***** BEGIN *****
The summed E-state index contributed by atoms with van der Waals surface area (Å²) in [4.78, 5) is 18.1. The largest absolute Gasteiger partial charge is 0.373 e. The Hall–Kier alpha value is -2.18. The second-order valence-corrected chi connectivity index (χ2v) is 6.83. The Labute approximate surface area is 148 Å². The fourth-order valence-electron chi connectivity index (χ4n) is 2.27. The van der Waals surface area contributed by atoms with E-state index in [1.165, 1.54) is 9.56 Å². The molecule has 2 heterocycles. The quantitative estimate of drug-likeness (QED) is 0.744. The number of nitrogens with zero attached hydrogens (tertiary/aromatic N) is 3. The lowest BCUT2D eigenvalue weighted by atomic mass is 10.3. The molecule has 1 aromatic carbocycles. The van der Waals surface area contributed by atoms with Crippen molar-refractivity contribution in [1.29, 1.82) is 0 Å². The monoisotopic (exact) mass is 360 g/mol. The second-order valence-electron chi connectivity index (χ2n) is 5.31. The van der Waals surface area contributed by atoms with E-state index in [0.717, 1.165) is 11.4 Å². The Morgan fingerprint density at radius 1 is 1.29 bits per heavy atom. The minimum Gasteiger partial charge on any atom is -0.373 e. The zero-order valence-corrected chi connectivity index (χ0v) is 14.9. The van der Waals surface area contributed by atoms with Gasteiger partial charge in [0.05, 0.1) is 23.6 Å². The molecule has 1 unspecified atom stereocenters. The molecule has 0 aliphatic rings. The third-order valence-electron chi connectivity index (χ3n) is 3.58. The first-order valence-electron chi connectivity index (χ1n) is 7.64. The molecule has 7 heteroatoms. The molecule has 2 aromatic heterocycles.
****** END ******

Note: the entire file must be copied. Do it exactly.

The summed E-state index contributed by atoms with van der Waals surface area (Å²) in [4.78, 5) is 18.1. The largest absolute Gasteiger partial charge is 0.373 e. The Hall–Kier alpha value is -2.18. The second-order valence-corrected chi connectivity index (χ2v) is 6.83. The Labute approximate surface area is 148 Å². The fourth-order valence-electron chi connectivity index (χ4n) is 2.27. The van der Waals surface area contributed by atoms with E-state index in [1.165, 1.54) is 9.56 Å². The molecule has 2 heterocycles. The quantitative estimate of drug-likeness (QED) is 0.744. The number of nitrogens with zero attached hydrogens (tertiary/aromatic N) is 3. The lowest BCUT2D eigenvalue weighted by atomic mass is 10.3. The molecule has 1 aromatic carbocycles. The van der Waals surface area contributed by atoms with Crippen molar-refractivity contribution in [1.29, 1.82) is 0 Å². The monoisotopic (exact) mass is 360 g/mol. The second-order valence-electron chi connectivity index (χ2n) is 5.31. The van der Waals surface area contributed by atoms with E-state index in [0.717, 1.165) is 11.4 Å². The Morgan fingerprint density at radius 1 is 1.29 bits per heavy atom. The minimum Gasteiger partial charge on any atom is -0.373 e. The zero-order valence-corrected chi connectivity index (χ0v) is 14.9. The van der Waals surface area contributed by atoms with Gasteiger partial charge in [0.05, 0.1) is 23.6 Å². The molecule has 1 unspecified atom stereocenters. The molecule has 0 aliphatic rings. The third-order valence-electron chi connectivity index (χ3n) is 3.58. The first-order valence-electron chi connectivity index (χ1n) is 7.64. The molecule has 7 heteroatoms. The molecule has 2 aromatic heterocycles.